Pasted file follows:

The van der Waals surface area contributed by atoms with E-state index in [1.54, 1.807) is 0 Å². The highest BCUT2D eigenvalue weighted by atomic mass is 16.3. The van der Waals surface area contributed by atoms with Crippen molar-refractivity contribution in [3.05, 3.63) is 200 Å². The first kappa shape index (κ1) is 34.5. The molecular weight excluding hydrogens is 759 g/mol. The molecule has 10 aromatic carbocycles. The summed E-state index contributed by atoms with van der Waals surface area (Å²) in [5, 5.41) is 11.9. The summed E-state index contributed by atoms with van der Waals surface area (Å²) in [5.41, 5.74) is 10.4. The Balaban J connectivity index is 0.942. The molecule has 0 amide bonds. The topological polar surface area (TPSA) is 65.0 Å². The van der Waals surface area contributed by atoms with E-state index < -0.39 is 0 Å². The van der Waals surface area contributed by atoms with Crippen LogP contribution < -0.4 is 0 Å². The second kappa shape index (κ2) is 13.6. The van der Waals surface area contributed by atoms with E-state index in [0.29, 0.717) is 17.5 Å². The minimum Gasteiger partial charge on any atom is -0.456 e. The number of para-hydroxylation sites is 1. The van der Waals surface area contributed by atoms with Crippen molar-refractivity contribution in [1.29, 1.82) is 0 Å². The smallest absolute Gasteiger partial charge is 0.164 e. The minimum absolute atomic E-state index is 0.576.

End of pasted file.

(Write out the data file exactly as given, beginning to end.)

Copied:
The van der Waals surface area contributed by atoms with E-state index in [1.54, 1.807) is 0 Å². The highest BCUT2D eigenvalue weighted by atomic mass is 16.3. The van der Waals surface area contributed by atoms with Crippen molar-refractivity contribution in [3.05, 3.63) is 200 Å². The first kappa shape index (κ1) is 34.5. The molecular weight excluding hydrogens is 759 g/mol. The molecule has 10 aromatic carbocycles. The summed E-state index contributed by atoms with van der Waals surface area (Å²) in [5, 5.41) is 11.9. The summed E-state index contributed by atoms with van der Waals surface area (Å²) in [5.41, 5.74) is 10.4. The Balaban J connectivity index is 0.942. The molecule has 0 amide bonds. The topological polar surface area (TPSA) is 65.0 Å². The van der Waals surface area contributed by atoms with E-state index < -0.39 is 0 Å². The van der Waals surface area contributed by atoms with Crippen LogP contribution < -0.4 is 0 Å². The second kappa shape index (κ2) is 13.6. The van der Waals surface area contributed by atoms with E-state index in [0.29, 0.717) is 17.5 Å². The minimum Gasteiger partial charge on any atom is -0.456 e. The number of para-hydroxylation sites is 1. The van der Waals surface area contributed by atoms with Crippen molar-refractivity contribution in [1.29, 1.82) is 0 Å². The smallest absolute Gasteiger partial charge is 0.164 e. The minimum absolute atomic E-state index is 0.576.